Video: CIA nominee faces fierce questions

updated 5/19/2006 8:11:30 AM ET 2006-05-19T12:11:30

After more than six hours of sometimes-tense Senate questioning, the confirmation of Michael Hayden to head the CIA still appeared assured.

The four-star Air Force general tried to look forward throughout the long day of grilling, even as senators repeatedly returned to controversies over the eavesdropping work he directed as National Security Agency head from 1999 to 2005.

The CIA needs to look ahead, he said.

“It’s time to move past what seems to me to be an endless picking apart of the archaeology of every past intelligence success or failure,” Hayden told the Senate Intelligence Committee at his confirmation hearing Thursday. “The CIA needs to get out of the news — as source or subject — and focus on protecting the American people.”

Hayden said he would focus on traditional spycraft and reward risk-taking among the CIA’s operatives in the clandestine service. He’d push analysts to explain when they aren’t sure of judgments, but be unafraid of hard-edged assessments. And he’d focus the agency’s scientists, who once built a mechanical eavesdropping dragonfly, on developing technology to improve intelligence collection.

Republicans gushed over the nominee. “You’re going to be one of America’s best CIA directors, general,” Sen. Chuck Hagel, R-Neb., told Hayden.

But some Democrats voiced strong concerns. “General, having evaluated your words, I now have a difficult time with your credibility,” said Sen. Ron Wyden, D-Ore., who cross-examined him about his role in the NSA’s post-9/11 warrantless domestic surveillance program.

Approval next week?
The White House hopes the Senate can approve Hayden as soon as next week, allowing him to step in as Porter Goss departs on May 26. Even with the tough questioning, Hayden appeared likely to be confirmed in the Republican-controlled Senate.

Hayden’s plans for the CIA indicate he is targeting flaws that have been highlighted repeatedly by commissions investigating Sept. 11, 2001, and the Iraq intelligence.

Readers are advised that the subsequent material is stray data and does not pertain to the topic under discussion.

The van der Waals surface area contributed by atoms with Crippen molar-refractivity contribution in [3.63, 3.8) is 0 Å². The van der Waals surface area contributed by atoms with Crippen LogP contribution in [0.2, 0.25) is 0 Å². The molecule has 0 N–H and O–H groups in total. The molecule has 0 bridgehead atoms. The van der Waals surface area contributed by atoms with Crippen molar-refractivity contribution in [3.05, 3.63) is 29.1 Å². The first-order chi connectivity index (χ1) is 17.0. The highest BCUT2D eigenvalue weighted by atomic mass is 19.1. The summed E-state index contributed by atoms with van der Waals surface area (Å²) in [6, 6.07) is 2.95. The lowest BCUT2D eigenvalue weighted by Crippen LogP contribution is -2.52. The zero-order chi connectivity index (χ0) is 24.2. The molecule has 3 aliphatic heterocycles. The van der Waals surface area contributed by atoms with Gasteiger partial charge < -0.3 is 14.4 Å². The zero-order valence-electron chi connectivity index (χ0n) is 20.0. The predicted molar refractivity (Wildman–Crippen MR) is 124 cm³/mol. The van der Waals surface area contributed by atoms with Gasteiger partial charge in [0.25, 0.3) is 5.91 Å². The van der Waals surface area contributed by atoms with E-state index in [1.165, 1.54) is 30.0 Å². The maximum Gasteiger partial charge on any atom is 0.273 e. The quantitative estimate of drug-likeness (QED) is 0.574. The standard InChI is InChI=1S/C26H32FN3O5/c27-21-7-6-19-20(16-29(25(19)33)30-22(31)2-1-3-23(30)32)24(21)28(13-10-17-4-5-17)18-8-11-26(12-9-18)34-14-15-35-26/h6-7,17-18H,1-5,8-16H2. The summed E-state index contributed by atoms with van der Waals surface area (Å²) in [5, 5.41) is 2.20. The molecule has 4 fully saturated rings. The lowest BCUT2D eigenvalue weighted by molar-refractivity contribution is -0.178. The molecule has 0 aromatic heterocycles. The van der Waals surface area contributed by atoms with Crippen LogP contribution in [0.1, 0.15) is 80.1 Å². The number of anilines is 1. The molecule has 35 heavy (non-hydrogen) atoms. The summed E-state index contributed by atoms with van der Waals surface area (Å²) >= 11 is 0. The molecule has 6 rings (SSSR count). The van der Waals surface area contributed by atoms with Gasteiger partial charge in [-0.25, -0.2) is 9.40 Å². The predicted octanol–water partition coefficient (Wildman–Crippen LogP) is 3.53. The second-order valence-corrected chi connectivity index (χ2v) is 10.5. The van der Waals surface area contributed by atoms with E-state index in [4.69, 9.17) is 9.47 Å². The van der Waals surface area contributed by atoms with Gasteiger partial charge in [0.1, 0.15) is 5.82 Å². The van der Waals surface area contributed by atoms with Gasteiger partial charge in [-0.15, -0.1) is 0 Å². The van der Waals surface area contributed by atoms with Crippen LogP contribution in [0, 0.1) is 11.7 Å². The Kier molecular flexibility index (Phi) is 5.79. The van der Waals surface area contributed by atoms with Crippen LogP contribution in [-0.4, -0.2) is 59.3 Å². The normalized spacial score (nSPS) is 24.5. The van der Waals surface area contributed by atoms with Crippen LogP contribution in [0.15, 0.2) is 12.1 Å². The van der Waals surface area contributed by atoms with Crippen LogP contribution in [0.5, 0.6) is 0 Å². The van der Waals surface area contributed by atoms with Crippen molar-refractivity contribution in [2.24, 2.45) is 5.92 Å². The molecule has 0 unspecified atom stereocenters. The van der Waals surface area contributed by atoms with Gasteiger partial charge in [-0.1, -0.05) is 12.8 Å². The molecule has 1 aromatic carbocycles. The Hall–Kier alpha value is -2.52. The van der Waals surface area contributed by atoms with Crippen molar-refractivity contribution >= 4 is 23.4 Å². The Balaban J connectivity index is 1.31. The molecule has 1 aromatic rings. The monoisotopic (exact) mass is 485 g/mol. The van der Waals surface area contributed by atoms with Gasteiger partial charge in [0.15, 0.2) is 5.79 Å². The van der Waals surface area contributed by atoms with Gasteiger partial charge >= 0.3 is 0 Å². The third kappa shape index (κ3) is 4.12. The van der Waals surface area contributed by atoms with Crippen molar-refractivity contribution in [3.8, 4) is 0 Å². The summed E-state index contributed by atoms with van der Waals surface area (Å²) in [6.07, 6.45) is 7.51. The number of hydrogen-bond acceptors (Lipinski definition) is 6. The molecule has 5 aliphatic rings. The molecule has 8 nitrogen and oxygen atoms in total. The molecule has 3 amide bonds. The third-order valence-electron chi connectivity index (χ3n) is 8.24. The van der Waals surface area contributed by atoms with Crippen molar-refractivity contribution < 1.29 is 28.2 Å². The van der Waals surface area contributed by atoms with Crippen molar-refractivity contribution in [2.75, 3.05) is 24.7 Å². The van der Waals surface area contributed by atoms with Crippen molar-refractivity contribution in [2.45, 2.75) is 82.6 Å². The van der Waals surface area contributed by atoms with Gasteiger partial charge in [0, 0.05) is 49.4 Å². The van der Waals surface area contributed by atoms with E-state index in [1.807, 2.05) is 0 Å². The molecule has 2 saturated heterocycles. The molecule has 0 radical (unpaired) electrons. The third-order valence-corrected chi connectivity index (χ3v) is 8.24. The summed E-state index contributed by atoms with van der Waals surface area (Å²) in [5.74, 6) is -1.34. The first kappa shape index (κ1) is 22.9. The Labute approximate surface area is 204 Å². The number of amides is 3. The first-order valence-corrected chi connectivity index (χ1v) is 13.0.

During Thursday’s questioning, he vigorously defended the Bush administration’s warrantless eavesdropping program as a legal spy tool needed to ensnare terrorists. But he also acknowledged concerns about civil liberties within the program and others he oversaw at the NSA.

“Clearly, the privacy of American citizens is a concern — constantly,” he said. “It’s a concern in everything we’ve done.”

Hayden sought to portray himself as an independent thinker, capable of taking over the CIA as it struggles with issues ranging from nuclear threats to its place among 15 other spy agencies.

Bush selected Hayden to be the nation’s 20th CIA director earlier this month, knowing his choice would inflame the debate about the NSA program to monitor domestic calls and e-mails when one person is overseas and terrorism is suspected. Breaking new ground, the work was done without court approval.

A USA Today report last week about NSA efforts to analyze the call records of millions of Americans added new grist to the discussion and prompted the administration to reverse course after five months and tell the intelligence committees more about the terror-monitoring work on Wednesday.

Hayden declined to openly discuss the reports, saying he would talk only about the part of the program the president had confirmed.

Iraq, Iran
On the world’s hot spots, Hayden acknowledged a series of intelligence failures in the run-up to the U.S. decision to invade Iraq and promised to take steps to guard against a repeat of such errors.

He called Iran “a hard target,” but said senators shouldn’t compare what’s known about Iran to the mistakes of Iraq. The Iraq estimate, he said, focused on weapons of mass destruction and ignored regional or cultural context.

“We’re not doing that on Iran,” he said. “Besides the technical intelligence, there’s a much more complex and harder to develop field of intelligence that has to be applied as well: How are decisions made in that country?”

Hayden said the number of terrorists in the world has grown, but they are reduced in capability. “This is a broader war,” he said. “And the war has got to be fought with all elements of American power.”

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